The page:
6. Where we refer in this Report to the Government, the Prime Minister and individual Ministers, we mean the UK's Government, Prime Minister and Ministers.

7. We have made a separate Report on European scrutiny in the Commons, to cover matters which relate solely to the way in which the Commons deals with EU business.[13] As we observe there, the potential for national parliaments to assist in remedying the disconnection between citizens and EU institutions can be realised only if national parliaments, including our own, deal with EU matters in a way which 'connects' with citizens. How the 15 national parliaments use existing opportunities and any new ones to reconnect citizens and EU decision-making is crucial to the impact of our proposals below for giving new roles to national parliaments.

8. We have necessarily concentrated on institutional and organisational aspects of the EU. Some argue that what citizens want from the EU are policies and actions which benefit them in their daily lives; for example, Jean-Luc Dehaene argued that the concerns of many citizens were more about 'a deficit of delivery of Europe' than a democratic deficit, 'and so we have to organise things so that they deliver ... the results that people expect.'[14] In fact the EU is already active, and sometimes achieving results, in areas of great concern to citizens, such as measures to reduce global warming and other environmental damage, international trade, and immigration and asylum policies. However, citizens are becoming ever less willing to accept solutions imposed on them by means they do not feel able to influence. As Commissioner Barnier put it, 'the key point here is that we have to work with citizens and not just for citizens and on their behalf.'[15] Thus both what the EU does and how it does it (and greater clarity in both of these) are relevant to reducing disconnection. Institutional and organisational aspects of the EU in the abstract may be of no interest to most EU citizens, but how the EU works nevertheless affects citizens' perceptions of it.

9. Much has changed since we began our inquiry. In particular, at the Laeken European Council in December 2001 a Convention on the Future of Europe was established, with members from national governments, the European Commission, the European Parliament and national parliaments, together with government and parliamentary representatives from the candidate countries. It includes two House of Commons representatives. Its purpose is to consider the matters set out in the Laeken Declaration, including 'more democracy, transparency and efficiency in the European Union', the allocation of competences in the EU and the possibility of a constitution for the EU, and to put forward proposals; final decisions will be made by the IGC in 2004. The UK Permanent Representative to the EU (Sir Nigel Sheinwald) commented that 'the Convention is a real innovation. I do not think that life will be quite the same again.'[16]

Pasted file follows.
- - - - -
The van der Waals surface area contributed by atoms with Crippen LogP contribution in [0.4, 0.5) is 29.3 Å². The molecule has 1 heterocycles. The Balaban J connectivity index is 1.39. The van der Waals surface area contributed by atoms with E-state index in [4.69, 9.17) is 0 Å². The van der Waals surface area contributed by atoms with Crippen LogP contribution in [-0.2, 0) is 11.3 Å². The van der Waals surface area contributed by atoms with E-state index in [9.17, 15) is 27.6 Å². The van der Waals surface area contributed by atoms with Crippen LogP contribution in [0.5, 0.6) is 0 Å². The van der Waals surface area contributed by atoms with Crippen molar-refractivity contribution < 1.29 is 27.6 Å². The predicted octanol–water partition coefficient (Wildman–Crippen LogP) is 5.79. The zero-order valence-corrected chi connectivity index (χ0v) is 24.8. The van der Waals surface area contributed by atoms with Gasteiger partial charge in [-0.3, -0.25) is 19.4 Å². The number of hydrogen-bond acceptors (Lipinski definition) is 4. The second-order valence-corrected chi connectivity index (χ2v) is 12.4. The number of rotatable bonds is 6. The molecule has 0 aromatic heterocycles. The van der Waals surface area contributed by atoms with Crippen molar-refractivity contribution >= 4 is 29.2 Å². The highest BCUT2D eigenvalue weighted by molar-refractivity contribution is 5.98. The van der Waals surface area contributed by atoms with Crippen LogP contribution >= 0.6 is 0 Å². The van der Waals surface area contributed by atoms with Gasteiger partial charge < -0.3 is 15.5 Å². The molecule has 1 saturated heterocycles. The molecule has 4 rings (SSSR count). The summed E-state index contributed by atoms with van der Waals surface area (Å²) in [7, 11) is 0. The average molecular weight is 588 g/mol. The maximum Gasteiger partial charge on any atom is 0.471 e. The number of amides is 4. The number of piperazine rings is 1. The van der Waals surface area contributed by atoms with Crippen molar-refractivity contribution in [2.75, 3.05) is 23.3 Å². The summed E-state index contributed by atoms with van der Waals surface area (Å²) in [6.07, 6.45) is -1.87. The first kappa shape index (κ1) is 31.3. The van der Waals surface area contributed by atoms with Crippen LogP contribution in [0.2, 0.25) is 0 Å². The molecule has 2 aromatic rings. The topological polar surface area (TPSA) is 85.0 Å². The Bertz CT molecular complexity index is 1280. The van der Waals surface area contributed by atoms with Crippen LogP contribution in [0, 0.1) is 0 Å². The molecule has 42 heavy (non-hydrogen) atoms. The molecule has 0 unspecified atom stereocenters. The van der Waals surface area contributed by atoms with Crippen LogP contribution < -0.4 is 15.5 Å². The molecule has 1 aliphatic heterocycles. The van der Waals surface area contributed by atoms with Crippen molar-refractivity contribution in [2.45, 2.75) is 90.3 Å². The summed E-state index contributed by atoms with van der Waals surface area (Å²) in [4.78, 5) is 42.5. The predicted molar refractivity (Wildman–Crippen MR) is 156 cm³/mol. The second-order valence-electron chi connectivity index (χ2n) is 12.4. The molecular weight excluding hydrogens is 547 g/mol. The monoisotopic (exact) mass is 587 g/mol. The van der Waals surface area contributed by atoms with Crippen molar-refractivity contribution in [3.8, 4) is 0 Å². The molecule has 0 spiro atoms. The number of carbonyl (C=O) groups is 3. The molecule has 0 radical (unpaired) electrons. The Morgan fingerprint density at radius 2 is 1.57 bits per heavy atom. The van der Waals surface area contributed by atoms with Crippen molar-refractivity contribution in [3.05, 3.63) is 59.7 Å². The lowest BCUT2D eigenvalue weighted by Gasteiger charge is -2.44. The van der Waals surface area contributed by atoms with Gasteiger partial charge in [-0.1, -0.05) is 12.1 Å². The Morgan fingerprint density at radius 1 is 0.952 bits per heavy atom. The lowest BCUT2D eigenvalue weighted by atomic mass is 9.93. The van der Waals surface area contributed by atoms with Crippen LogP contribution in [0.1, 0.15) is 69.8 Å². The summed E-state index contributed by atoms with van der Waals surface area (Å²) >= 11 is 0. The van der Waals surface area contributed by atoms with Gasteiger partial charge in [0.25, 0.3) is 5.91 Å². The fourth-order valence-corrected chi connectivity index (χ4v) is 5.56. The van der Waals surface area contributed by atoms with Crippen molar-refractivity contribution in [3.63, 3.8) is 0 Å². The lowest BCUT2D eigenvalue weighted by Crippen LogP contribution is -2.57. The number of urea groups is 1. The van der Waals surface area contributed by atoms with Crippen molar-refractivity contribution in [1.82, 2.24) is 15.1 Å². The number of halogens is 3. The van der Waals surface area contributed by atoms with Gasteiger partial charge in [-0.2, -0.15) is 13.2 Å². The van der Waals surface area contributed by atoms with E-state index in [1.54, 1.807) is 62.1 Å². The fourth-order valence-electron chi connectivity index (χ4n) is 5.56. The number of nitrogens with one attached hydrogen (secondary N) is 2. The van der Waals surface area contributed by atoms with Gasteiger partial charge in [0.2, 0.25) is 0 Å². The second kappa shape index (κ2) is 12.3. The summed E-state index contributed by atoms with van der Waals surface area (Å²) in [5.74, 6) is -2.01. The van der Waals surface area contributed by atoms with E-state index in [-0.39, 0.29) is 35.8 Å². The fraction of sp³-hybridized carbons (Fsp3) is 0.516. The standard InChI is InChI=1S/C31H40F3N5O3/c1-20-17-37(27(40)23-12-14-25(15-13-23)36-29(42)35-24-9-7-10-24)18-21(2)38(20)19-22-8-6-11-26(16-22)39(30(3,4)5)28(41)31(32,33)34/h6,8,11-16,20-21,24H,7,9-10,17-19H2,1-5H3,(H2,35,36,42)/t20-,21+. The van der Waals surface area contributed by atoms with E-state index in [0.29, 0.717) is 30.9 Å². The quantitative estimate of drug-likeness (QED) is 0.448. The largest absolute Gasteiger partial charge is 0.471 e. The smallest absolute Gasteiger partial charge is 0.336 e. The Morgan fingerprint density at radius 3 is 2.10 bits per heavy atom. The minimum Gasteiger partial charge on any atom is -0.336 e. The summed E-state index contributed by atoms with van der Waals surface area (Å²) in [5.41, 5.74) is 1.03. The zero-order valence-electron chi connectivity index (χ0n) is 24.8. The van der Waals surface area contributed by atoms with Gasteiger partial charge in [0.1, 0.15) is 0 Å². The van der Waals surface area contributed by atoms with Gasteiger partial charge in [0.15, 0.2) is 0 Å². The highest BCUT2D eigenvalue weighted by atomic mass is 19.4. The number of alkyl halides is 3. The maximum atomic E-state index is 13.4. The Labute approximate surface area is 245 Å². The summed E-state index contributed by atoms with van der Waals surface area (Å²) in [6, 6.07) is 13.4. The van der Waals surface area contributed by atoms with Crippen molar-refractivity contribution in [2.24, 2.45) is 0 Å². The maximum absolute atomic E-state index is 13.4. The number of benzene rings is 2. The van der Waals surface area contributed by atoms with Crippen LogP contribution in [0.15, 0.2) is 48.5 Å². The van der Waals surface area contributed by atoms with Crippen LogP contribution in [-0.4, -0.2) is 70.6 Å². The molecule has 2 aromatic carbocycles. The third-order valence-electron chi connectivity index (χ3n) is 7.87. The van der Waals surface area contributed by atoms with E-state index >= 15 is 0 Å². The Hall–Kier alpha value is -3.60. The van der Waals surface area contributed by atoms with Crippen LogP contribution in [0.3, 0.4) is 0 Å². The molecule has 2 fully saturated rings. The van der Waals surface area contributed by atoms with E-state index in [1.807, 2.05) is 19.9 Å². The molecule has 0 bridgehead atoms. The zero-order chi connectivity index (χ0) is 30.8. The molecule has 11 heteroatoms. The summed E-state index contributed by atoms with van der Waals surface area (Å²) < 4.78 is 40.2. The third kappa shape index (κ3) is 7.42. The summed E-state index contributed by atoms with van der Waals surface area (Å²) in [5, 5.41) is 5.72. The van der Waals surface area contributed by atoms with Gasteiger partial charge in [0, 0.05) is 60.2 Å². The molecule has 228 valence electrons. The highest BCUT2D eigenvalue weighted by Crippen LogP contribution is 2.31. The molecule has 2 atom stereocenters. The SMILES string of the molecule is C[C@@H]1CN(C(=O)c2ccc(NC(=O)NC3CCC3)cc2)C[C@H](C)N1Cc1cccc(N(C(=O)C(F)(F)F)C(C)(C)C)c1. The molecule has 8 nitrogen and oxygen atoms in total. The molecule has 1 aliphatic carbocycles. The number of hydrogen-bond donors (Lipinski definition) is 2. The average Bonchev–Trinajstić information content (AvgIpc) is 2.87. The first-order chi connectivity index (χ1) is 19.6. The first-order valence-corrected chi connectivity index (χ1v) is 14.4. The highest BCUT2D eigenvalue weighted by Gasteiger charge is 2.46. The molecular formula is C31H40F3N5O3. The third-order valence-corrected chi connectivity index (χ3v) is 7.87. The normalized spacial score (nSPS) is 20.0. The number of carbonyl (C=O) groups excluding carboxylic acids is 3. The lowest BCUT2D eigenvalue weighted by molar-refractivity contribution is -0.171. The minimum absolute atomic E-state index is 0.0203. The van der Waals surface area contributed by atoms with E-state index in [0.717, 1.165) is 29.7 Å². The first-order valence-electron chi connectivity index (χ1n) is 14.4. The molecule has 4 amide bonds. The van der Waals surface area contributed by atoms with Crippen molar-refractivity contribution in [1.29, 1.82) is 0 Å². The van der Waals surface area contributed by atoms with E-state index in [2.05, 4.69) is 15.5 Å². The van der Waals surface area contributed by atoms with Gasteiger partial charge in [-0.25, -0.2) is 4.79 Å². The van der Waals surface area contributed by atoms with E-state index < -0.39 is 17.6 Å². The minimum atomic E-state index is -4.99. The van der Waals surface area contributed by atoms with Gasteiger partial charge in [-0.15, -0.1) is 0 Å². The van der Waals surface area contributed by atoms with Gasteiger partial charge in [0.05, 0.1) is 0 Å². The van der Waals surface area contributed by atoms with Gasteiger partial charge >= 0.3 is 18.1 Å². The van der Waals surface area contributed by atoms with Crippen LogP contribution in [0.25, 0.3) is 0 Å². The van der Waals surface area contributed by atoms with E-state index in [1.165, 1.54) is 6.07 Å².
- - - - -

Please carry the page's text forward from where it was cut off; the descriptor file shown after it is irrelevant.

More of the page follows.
10. Another important part of the background to our inquiry is the prospect of enlargement of the EU from 15 Member States currently to perhaps 25 in 2004 and more subsequently. This will inevitably change the ways in which the EU operates, which were originally designed for six countries.

11. Another underlying issue is what one witness referred to as the 'trade-off between transparency (providing democratic accountability) and private deliberation (maximising negotiating effectiveness).'[17] The Commission touches on the same issue in observing (somewhat prematurely) that 'It is time to recognise that the Union has moved from a diplomatic to a democratic process.'[18] The EU does indeed need to make that transition.

Reasons for disconnection

12. Many reasons have been suggested for the disconnection between citizens and EU institutions, some of which have been touched on already. The Commission's list includes a perceived inability of the EU to act effectively where a clear case exists, the EU not obtaining the credit when it does act effectively, Member States blaming 'Brussels' for decisions they have agreed to themselves, and lack of understanding about the EU institutions; the EU 'is often seen as remote and at the same time too intrusive'.[19] The Minister for Europe (Peter Hain) listed a general trend towards non-participation, euro-jargon, lack of involvement of national parliaments, over-emphasis on institutional changes at the expense of delivering practical benefits, confusion over who does what, lack of consultation, and worries about excessive EU interference.[20] Other reasons offered have included the opaqueness and complexity of EU law-making, a perception that the EU is undermining democracy and national sovereignty, lack of emotional commitment to the EU and (at least in the UK) lack of media coverage and the nature of such coverage as there is.[21]

13. Two witnesses pointed out that not all the reasons for disconnection were peculiar to the EU, and in particular that many countries have experienced a decline in election turnout similar to that of the EP in terms of percentage points.[22] However, the EP's percentage started at a lower level and has remained well below that of most national parliaments in the EU.[23] Moreover, as Lord Norton indicated, reasons why disconnection is likely to remain more serious in the EU's case than in the case of Member States include geographical size, the fact that votes at EP elections do not determine the composition of the EU's executive, and the lack of visible symbols of the EU (such as the Palace of Westminster and 10 Downing Street in the UK's case).[24] To these might be added the number of languages, the lack of clearly identifiable leaders, differing political cultures and the complexity of EU decision-making. Unless tackled, the problems are likely to worsen as the EU enlarges (reducing the influence each country can exert), as EU laws affect new areas and as citizens become even less willing to accept policies handed down from above.